Japan: Asia's France.
 
2013-06-27 12:36:46 PM
at least they aren't being koi about how they feel, but if they don't like it, daikon go fark themselves
 
2013-06-27 12:39:33 PM

JonnyBGoode: Japan: Asia's France.


Well, except for the "surrender monkey" bit and the part where France is the only country to have lost two wars when fighting against Italians.

/granted, one of those two wars was when the Romans had their way with Gaul, but still....
 
2013-06-27 12:40:26 PM

Maul555: Da Fuq?  I am an American and I cant even understand these Americanized words...   I hope this guy wins the lawsuit!  This is like fighting against spanglish!


Japanese is hamstrung by their phonetic kanji, so they can't just take an English word as-is because they can't write it. So it gets changed to the extent they can write it phonetically.

So says my Japanese major of a son - native speakers can correct my ham-fisted explanation.
 
2013-06-27 12:42:06 PM
He sounds French.

In the long run, this kind of thing must fail. Loan words only shock because they are new, like changes in meaning or grammar. The school-marms of prescriptive grammar attempt to hold back the flood but they ultimately fail because the masses ignore their prescriptions or only adopt them in special contexts, such as when talking to school marms.

And because it is the novelty that is the crime, the school marms and prescrptive grammarians fail to recognize the many thousands or tens of thousands of cases that have been accepted in the past.

Take, for example, the tendancy to form nouns from verbs. When the jargon or slang is new, this shocks the monkey out of the old folks and those who have diligently followed the rules, but there are already thousands of old nouns made from verbs.

You may resist a new verb such as "to impact" and insist on "to have an impact on", but it is a losing game. Resistence is futile.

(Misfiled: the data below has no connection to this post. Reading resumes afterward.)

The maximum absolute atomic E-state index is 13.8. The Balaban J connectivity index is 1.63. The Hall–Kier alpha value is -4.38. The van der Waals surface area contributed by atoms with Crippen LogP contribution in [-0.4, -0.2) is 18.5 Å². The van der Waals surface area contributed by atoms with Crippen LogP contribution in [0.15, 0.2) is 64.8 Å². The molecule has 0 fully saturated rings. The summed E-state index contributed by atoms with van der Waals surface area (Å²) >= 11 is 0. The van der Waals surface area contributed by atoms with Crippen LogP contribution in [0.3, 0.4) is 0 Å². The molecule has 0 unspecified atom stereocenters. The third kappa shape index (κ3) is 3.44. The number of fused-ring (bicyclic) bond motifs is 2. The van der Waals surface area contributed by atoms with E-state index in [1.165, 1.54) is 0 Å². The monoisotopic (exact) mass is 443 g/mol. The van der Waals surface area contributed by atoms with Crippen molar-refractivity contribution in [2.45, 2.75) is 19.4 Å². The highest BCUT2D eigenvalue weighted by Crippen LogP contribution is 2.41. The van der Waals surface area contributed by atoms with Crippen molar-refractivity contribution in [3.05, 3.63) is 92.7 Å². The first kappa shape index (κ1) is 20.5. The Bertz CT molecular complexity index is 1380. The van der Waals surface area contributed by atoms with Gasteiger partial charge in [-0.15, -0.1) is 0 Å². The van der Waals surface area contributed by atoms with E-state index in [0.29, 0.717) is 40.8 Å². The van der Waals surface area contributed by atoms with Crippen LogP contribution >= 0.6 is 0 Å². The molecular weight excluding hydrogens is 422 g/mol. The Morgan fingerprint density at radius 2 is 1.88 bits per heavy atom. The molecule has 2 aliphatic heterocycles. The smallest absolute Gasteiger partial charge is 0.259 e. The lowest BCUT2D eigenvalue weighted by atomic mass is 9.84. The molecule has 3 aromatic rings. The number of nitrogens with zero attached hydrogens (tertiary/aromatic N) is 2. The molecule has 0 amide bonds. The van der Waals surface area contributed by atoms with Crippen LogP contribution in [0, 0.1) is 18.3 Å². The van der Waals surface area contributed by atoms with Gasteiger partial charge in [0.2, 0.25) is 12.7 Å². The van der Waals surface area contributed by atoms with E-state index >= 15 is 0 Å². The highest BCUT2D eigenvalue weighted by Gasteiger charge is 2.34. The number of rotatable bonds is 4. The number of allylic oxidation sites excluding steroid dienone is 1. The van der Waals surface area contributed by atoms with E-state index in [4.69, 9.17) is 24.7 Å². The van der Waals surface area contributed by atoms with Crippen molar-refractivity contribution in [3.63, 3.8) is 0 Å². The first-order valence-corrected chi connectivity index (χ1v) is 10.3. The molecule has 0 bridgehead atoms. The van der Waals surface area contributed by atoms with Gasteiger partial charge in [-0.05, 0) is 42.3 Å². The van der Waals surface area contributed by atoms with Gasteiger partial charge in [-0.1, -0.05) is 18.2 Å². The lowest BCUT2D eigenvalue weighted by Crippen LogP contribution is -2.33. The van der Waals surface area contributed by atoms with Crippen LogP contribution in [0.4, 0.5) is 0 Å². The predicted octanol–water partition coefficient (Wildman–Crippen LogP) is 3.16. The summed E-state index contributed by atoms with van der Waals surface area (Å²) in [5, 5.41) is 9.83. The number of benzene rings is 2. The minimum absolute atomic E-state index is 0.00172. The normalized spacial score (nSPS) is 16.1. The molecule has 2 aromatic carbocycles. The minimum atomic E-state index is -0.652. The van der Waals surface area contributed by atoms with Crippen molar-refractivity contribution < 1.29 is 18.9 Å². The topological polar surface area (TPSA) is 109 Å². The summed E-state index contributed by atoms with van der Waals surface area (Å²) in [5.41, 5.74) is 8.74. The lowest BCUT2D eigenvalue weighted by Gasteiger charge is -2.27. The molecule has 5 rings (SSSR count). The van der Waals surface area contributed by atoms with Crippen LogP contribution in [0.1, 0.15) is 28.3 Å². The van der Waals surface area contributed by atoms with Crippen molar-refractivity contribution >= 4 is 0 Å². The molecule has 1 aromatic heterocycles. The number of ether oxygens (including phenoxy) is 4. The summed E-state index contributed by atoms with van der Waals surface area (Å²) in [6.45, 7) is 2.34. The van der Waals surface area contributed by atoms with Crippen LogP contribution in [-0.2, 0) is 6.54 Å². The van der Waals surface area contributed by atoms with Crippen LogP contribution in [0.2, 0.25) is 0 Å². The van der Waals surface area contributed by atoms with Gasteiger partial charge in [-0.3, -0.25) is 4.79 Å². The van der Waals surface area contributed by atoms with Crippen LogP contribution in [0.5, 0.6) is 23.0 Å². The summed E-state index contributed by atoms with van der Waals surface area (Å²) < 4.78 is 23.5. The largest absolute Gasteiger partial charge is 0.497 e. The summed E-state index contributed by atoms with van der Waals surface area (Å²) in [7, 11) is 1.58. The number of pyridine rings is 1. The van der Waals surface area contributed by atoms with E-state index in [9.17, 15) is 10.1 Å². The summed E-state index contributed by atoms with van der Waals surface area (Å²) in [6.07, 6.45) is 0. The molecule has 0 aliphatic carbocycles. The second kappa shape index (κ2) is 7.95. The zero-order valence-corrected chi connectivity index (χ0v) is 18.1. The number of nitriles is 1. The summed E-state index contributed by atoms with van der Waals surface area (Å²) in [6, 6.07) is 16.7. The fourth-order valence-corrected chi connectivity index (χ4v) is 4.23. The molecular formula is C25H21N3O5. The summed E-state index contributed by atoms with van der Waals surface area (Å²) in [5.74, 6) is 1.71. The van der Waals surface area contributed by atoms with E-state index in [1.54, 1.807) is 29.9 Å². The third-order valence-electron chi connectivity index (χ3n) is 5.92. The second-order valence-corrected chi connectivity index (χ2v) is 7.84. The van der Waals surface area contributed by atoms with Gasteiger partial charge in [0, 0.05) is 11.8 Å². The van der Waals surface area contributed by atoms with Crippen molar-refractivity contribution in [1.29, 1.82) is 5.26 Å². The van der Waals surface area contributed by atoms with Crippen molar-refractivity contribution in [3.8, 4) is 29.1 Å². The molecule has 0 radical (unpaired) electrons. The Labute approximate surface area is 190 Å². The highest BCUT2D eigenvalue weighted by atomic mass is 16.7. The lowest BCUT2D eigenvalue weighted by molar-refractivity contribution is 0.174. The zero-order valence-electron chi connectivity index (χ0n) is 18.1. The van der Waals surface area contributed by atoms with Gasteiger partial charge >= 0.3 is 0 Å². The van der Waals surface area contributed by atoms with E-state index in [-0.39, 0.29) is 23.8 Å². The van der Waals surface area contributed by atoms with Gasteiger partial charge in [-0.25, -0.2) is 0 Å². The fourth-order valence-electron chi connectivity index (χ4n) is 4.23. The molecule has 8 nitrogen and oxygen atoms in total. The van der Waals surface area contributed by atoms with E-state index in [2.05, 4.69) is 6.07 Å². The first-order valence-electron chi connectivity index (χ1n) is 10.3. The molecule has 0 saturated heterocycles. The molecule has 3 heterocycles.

Some of the worst novelties will die out--slang is constantly changing because the in group that creates it abandons it for some newer, shinier thing or in disgust when other people adopt it. The song "My generation" contains the protest of one such young fool. Argot because useless once the cops catch on, and slang becomes outmoded when the old folks (anybody over 25) start using it.

The same is true of loan words.

There are more non-Anglo Saxon words in English than there are Anglo Saxon words. The Anglo-Saxon vocabulary is about 10,000 words perhaps. French gave English sever times that many.

Those innovations that are not so fugly that they continue to shock after more than a generation in use often go native and become invisible even to the prickliest of prescriptions. The most a prescriptionist can hope to do is explain why we should say one thing rather than another. We do lose a lot of valuable words and grammar if nobody fights back.

Personally, I am annoyed by the anglicized or americanized pronounciation of several foreign words which I think could easily and should be pronounced as in the original French. Mauve (German, IIRC) and clique are two of my pet peeves. There's no need to change their pronuncation. They are easy to say. We have the vowels we need for the job.

Then there is this BS abou coyote or coyoté. Three pronunciations, each stupider than the last. Not to mention pseudo-hispanic variants.

Mind you, it can be annoying to listen to someone who uses too many foreign borrowings, and even worse in the use of pseudo-foreign words that "sound" English or what have you.